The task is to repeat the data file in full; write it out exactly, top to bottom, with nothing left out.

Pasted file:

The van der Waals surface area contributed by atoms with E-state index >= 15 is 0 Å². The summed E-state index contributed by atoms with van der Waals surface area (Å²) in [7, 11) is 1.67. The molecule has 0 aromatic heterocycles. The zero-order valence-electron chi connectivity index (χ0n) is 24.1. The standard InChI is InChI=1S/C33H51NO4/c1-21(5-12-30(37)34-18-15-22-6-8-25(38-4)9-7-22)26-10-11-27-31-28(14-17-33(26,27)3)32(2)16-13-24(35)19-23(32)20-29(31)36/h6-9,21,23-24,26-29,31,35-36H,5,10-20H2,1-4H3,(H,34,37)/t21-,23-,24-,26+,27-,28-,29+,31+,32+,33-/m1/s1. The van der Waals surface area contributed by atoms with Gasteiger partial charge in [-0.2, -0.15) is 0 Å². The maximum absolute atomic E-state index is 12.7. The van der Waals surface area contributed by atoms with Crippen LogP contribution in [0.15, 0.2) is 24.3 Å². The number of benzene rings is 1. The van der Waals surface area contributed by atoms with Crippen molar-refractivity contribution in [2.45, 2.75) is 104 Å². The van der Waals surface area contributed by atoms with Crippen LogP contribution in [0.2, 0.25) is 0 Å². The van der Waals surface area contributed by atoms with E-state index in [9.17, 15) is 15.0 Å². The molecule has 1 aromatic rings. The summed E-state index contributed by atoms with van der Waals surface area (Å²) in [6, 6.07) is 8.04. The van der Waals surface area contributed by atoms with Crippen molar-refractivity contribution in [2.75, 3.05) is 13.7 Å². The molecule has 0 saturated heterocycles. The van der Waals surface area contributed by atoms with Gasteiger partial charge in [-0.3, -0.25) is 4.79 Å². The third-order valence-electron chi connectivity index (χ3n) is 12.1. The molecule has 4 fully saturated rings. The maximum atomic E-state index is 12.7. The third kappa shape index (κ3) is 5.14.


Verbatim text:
The van der Waals surface area contributed by atoms with E-state index >= 15 is 0 Å². The summed E-state index contributed by atoms with van der Waals surface area (Å²) in [7, 11) is 1.67. The molecule has 0 aromatic heterocycles. The zero-order valence-electron chi connectivity index (χ0n) is 24.1. The standard InChI is InChI=1S/C33H51NO4/c1-21(5-12-30(37)34-18-15-22-6-8-25(38-4)9-7-22)26-10-11-27-31-28(14-17-33(26,27)3)32(2)16-13-24(35)19-23(32)20-29(31)36/h6-9,21,23-24,26-29,31,35-36H,5,10-20H2,1-4H3,(H,34,37)/t21-,23-,24-,26+,27-,28-,29+,31+,32+,33-/m1/s1. The van der Waals surface area contributed by atoms with Gasteiger partial charge in [-0.2, -0.15) is 0 Å². The maximum absolute atomic E-state index is 12.7. The van der Waals surface area contributed by atoms with Crippen LogP contribution in [0.15, 0.2) is 24.3 Å². The number of benzene rings is 1. The van der Waals surface area contributed by atoms with Crippen molar-refractivity contribution in [2.45, 2.75) is 104 Å². The van der Waals surface area contributed by atoms with Crippen LogP contribution in [0.2, 0.25) is 0 Å². The van der Waals surface area contributed by atoms with E-state index in [9.17, 15) is 15.0 Å². The molecule has 1 aromatic rings. The summed E-state index contributed by atoms with van der Waals surface area (Å²) in [6, 6.07) is 8.04. The van der Waals surface area contributed by atoms with Crippen molar-refractivity contribution in [2.75, 3.05) is 13.7 Å². The molecule has 0 saturated heterocycles. The van der Waals surface area contributed by atoms with Gasteiger partial charge in [-0.3, -0.25) is 4.79 Å². The third-order valence-electron chi connectivity index (χ3n) is 12.1. The molecule has 4 fully saturated rings. The maximum atomic E-state index is 12.7. The third kappa shape index (κ3) is 5.14.